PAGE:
Last weekend, The Wall Street Journal reported that the Internet streaming service Netflix and the telecom Comcast had reached a deal to allow Netflix to connect directly to Comcast's servers to stream video content. The deal, whose financial aspect was not disclosed by either company, means Netflix subscribers who use Comcast can expect a smoother experience, with less buffering and pixilation. Perhaps more importantly, the deal shouldn't cost Netflix subscribers or Comcast users any extra money. All good so far, right?
Cue the cries over net neutrality. "Net Neutrality is dead," wrote John Shinal for USA Today. Information Week's Doug Henschen said the deal "acknowledges a weakening of Net neutrality rules that once ensured free and equal access to Internet bandwidth regardless of capacity demands."
Let's take a step back. Many Netflix subscribers have noticed the service getting slower in recent months, something measured in this Netflix chart. Extreme Tech explained what was happening in a post over the weekend, just before the Netflix-Comcast announcement. In short, the flow of internet traffic relies on "peering," an arrangement by which traffic to and from various internet users, including Netflix and you and Reason.com and every website on the internet, is carried across whichever physical networks, owned by various companies and other entities, are needed to get from point A to B. As Extreme Tech points out, peering doesn't work well with "heavily asymmetrical connections" like the ones Netflix, which accounts for up to a third of U.S. internet traffic during peak hours, creates. Extreme Tech and others accused broadband providers of "throttling" Netflix, though with the most prominent case, Verizon, Netflix said it had no evidence or belief that the telecom internet provider was throttling the service's users. Once upon a time, Netflix was accused of "throttling" customers who rented too many DVDs.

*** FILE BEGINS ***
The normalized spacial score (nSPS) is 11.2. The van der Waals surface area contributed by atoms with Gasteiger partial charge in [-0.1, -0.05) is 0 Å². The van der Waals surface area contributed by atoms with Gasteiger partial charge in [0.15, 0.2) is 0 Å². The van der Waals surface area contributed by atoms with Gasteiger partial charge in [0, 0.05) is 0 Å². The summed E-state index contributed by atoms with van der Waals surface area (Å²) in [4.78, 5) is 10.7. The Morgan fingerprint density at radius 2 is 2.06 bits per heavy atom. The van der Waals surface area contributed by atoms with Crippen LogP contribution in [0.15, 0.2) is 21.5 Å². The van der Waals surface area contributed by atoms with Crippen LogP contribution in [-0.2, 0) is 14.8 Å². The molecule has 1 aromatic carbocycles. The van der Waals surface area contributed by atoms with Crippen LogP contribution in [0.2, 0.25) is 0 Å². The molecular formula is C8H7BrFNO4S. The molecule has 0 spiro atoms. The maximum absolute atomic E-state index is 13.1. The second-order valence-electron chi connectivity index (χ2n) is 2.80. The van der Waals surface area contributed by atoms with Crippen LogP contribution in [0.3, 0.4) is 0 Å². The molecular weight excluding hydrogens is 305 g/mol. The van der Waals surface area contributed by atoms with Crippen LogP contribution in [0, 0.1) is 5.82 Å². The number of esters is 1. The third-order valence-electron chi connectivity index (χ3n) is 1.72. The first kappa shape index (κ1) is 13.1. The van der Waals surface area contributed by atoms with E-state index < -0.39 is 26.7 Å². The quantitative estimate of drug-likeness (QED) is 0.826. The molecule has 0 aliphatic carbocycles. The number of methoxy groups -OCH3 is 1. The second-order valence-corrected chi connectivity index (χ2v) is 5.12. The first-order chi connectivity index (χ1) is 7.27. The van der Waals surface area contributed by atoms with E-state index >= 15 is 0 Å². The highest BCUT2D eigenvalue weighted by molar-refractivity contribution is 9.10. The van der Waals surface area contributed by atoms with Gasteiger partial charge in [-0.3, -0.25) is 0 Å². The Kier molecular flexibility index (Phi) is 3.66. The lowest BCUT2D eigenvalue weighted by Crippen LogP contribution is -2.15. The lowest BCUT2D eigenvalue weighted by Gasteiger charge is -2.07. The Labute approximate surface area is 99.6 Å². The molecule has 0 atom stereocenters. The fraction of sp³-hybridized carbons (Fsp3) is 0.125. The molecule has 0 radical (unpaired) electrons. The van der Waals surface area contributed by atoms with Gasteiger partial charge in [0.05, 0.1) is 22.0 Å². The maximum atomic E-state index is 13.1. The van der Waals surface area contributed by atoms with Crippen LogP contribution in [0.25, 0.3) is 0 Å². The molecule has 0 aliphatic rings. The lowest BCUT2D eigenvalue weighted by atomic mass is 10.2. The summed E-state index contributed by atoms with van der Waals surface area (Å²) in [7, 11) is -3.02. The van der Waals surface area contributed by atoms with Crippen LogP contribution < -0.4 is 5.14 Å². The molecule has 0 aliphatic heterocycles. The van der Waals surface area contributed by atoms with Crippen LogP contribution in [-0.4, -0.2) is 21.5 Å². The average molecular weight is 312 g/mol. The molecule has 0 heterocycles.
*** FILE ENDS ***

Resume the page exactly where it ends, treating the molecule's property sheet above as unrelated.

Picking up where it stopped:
The Washington Post's Tim Lee notes that while, indeed, the Netflix-Comcast deal isn't technically about net neutrality, "it's hard to see a practical difference," forcing net neutrality advocates "back to the drawing board." And it "threatens the survival of independent backbone companies like Cogent," the company that Netflix pays to carry its traffic to the Internet. It's not clear that would be a bad thing. While cutting out the middleman for Netflix subscribers who use Comcast doesn't appear to be saving any money for the consumer, some consolidation of backbone companies could be useful. Netflix is not the first content provider to strike a deal with an Internet service provider (which is what telecoms like Comcast also are) to directly pipe their media wares to Internet users. A Bloomberg report points out companies like Facebook and Google have similar deals with Comcast, and relays one industry researcher's "surprise" Netflix didn't use the issue as leverage in the upcoming regulatory showdown over Comcast's plan to acquire Time Warner Cable.